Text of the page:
Sometimes it only took a single word,
just a look if they had drunk enough.
A hawkbill knife would flash, sometimes a gun.
The doctor closed their eyes and it was done.

That’s when they’d come for me so I would walk
until I found some men out in a yard
smoking cigarettes, looking at the ground,
the women in the house with the dead man’s wife.

They’d have him laid out on a cooling board,
looking like he’d passed out drunk, but then
you saw the shirt dyed crimson with his blood,
a face as white as August cotton bolls.

We’d strip the body first. The younger girls
who hadn’t known a man were curious.
They might giggle, childish as the men
who’d brought us here with their little boy games.

As soon as I could get him shaved I’d leave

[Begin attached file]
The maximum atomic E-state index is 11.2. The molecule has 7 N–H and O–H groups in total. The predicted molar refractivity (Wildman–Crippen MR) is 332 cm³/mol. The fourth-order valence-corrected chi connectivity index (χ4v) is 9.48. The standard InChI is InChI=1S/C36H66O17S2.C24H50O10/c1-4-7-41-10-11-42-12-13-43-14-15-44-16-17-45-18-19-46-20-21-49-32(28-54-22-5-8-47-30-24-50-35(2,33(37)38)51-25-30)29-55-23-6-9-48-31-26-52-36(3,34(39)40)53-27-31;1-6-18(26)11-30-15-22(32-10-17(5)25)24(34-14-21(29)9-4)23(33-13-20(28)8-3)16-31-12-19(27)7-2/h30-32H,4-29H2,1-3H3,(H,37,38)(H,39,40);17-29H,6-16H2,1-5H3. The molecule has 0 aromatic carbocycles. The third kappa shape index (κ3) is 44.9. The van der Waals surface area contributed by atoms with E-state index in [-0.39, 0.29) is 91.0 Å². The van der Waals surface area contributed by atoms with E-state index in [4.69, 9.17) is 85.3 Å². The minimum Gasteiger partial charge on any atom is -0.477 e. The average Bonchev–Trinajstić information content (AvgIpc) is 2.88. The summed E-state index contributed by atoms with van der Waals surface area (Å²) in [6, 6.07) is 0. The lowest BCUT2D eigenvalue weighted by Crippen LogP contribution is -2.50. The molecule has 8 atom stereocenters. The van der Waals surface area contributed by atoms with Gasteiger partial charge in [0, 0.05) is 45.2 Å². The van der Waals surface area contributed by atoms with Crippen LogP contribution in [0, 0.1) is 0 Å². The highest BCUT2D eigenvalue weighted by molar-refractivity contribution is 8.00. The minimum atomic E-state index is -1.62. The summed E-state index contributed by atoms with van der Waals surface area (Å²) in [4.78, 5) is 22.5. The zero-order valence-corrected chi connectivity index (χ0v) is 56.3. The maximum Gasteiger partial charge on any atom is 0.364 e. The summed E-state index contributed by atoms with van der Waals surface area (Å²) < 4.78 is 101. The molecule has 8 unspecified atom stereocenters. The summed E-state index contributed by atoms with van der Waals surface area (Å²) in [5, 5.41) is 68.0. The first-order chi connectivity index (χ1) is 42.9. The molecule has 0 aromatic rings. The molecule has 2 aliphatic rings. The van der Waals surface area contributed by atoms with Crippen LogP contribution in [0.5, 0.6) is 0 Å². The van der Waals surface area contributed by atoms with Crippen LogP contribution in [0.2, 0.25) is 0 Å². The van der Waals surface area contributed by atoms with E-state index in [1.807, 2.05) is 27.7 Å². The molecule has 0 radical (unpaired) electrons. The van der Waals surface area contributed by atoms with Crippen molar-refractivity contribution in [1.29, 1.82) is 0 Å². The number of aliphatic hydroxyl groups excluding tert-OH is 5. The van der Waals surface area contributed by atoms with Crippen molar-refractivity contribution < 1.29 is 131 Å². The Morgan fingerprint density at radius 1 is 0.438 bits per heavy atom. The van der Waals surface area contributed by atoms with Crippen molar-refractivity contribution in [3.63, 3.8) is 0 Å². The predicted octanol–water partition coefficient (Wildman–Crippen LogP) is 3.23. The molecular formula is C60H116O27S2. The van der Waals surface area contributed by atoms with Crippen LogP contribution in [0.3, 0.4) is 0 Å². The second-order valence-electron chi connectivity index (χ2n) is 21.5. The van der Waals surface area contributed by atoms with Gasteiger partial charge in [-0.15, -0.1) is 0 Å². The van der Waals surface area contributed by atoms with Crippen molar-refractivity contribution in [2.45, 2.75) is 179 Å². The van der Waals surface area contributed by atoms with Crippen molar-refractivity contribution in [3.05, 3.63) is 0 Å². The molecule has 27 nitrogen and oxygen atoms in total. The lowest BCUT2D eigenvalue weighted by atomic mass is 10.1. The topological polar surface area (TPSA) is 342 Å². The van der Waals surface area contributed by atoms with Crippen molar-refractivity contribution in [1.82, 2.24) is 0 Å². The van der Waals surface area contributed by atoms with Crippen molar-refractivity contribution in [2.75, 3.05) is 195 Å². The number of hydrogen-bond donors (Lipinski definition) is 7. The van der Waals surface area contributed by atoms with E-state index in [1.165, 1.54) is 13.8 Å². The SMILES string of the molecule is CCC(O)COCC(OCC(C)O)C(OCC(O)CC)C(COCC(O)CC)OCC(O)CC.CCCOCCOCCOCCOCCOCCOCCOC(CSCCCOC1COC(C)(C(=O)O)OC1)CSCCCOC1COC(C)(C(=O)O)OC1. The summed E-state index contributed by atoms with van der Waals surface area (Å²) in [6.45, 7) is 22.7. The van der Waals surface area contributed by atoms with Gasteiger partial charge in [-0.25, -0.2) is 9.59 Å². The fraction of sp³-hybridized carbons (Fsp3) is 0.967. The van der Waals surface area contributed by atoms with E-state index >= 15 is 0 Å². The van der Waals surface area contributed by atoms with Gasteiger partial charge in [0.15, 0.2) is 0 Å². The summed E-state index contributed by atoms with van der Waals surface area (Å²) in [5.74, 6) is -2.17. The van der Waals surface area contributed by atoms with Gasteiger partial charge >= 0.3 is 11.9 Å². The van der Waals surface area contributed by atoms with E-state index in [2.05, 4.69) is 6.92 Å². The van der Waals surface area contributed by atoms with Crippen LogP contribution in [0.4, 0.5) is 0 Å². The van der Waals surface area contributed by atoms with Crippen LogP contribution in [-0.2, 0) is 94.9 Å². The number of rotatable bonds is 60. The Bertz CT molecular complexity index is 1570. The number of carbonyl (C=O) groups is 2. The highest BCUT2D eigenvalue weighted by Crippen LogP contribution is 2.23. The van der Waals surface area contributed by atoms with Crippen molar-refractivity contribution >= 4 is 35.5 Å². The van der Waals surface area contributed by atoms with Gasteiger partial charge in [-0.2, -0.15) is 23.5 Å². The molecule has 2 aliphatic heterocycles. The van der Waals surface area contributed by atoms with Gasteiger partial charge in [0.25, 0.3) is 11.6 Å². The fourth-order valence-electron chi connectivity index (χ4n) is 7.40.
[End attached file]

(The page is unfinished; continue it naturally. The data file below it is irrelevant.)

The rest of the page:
and wouldn’t come back until a few weeks passed.
That’s when she’d need the hugs, the sugared words,
some extra help with supper and the kids.

By then she’d have an inkling, not so much
of what had happened but what was to come.
By then she’d know that she would grow old young.
By then she’d know her man was the lucky one.

Analysis, meaning and summary of Ron Rash's poem Preparing The Body

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